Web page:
In at least one regard, Sundance seemed to be acknowledging the beast it has become. The trailers that preceded the feature presentations were morbid nature-themed riffs on futility, frustration, and failure, and although jokey and smug-indie in tone (Isn't this hard, and aren't we cool?), they resonated more than perhaps intended. One of the trailers still haunts me more than most of the actual films. Title card: "Pursuing the Dream." Salmon swimming upstream. Cut to fish vanishing into the maw of a hungry bear. Chomp. Let me guess: The indie filmmaker is the fish, the big bad film industry the bear. But where does Sundance sit on this particular food chain? (Another trailer, this one headlined "Making the Deal," shows a polar bear inching slowly over ice, slumping to a halt with what looks like a death spasm. And then—credit roll: an impressively long list of official sponsors, proving that some festivals are better at making deals than others. Is that what they mean by natural selection?)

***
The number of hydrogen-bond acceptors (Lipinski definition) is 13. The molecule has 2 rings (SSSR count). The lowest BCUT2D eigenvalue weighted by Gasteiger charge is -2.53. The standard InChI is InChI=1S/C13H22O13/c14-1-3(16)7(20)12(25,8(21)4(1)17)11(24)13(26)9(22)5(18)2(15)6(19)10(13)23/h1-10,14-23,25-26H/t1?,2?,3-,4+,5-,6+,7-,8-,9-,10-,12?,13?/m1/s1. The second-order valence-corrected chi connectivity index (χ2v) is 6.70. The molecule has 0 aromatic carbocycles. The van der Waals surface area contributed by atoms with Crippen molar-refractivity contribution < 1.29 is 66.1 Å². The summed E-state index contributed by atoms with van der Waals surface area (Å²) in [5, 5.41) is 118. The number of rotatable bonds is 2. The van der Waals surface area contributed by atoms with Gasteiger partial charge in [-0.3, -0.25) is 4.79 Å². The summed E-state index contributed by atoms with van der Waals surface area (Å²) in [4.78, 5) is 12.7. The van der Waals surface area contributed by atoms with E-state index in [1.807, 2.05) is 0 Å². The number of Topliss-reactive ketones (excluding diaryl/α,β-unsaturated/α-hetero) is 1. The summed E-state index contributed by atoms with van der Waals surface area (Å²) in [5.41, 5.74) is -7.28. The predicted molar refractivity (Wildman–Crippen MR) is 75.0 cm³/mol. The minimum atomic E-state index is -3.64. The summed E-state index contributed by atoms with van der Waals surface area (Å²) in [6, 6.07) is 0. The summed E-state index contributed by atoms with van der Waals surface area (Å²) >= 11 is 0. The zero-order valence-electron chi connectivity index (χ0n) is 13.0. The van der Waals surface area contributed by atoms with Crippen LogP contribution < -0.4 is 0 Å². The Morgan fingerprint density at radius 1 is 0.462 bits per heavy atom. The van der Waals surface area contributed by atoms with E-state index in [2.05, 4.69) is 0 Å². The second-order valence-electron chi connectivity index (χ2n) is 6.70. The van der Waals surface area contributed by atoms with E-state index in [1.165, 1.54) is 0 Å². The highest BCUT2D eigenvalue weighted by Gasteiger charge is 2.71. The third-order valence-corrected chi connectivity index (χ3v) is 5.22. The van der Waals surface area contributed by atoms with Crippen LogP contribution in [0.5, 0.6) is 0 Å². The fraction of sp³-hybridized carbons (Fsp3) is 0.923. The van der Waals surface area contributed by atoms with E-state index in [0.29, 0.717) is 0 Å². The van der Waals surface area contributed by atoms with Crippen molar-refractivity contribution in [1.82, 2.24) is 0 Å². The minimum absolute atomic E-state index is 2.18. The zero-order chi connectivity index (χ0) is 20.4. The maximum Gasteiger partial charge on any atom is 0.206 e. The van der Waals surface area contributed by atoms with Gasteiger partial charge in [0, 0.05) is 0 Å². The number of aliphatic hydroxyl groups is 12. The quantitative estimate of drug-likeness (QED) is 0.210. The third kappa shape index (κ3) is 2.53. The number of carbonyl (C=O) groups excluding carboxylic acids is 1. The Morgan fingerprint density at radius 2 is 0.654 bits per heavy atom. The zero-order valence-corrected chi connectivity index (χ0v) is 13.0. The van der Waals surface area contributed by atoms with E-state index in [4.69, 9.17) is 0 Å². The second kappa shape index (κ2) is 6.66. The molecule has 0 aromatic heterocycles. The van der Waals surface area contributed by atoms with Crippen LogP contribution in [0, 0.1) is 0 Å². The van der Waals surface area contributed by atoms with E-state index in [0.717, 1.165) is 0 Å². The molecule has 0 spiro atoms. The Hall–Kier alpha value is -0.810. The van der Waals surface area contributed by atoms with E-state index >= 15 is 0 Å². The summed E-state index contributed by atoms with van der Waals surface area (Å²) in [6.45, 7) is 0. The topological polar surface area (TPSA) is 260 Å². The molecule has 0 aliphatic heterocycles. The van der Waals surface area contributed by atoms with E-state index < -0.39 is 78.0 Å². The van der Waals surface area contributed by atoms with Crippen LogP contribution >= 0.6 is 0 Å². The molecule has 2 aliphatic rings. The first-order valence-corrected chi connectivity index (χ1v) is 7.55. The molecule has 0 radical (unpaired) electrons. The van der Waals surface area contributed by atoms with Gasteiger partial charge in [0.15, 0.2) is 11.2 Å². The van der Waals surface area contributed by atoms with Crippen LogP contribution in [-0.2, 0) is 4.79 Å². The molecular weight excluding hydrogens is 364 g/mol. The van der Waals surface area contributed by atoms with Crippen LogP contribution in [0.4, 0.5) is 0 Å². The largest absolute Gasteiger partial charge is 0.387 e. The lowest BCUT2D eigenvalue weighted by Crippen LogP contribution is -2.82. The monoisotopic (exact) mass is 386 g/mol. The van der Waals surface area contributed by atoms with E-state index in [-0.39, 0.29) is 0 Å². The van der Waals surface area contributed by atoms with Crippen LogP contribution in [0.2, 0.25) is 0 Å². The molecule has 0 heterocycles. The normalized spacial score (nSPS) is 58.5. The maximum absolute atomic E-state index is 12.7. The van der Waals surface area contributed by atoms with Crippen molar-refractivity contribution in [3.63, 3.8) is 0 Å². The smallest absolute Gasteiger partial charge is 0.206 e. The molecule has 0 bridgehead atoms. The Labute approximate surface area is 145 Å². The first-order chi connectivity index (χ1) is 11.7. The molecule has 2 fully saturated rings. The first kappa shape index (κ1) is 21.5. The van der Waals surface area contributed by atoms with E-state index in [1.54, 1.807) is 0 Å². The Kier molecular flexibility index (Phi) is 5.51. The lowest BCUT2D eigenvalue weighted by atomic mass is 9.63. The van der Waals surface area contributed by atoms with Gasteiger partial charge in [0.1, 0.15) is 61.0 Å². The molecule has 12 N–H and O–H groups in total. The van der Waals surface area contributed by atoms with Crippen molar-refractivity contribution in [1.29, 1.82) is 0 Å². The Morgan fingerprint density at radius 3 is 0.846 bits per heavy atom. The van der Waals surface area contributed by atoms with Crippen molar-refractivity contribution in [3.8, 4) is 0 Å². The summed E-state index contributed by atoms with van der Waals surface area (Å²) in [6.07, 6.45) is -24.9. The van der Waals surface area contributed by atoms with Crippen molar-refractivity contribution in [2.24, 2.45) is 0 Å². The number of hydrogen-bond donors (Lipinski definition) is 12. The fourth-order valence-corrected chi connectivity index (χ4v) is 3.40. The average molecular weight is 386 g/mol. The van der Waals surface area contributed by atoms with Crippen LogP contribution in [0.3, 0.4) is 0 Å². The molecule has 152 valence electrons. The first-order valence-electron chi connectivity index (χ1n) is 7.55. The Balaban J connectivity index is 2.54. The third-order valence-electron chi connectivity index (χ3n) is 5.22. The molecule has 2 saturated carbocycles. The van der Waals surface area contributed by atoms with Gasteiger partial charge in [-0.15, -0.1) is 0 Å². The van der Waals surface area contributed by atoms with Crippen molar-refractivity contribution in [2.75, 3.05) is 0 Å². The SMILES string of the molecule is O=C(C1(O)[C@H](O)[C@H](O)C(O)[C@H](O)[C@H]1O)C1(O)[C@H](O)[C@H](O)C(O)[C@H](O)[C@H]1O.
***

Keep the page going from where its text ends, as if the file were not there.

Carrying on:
Snow-globe trotters Phoenix and Danes in It's All About Love
photo: Per Arnesen
Snow-globe trotters Phoenix and Danes in It's All About Love

In all fairness, the festival always has much to offer for those willing and able to resist the spotlight: The documentaries remain a safe haven (see Rob Nelson's report). World Cinema is more hit than miss (highlights included Chinese director Zhang Yuan's unremitting relationship hellride I Love You and Karim Aïnouz's feverish biopic of Brazilian cabaret genderfucker Madame Sata). And it was gratifying to see Sundance find room for the lyrical agitprop of Travis Wilkerson's Butte, Montana, history An Injury to One (even if it was consigned to the experimental "Frontier" section, emaciated almost to the point of non-existence).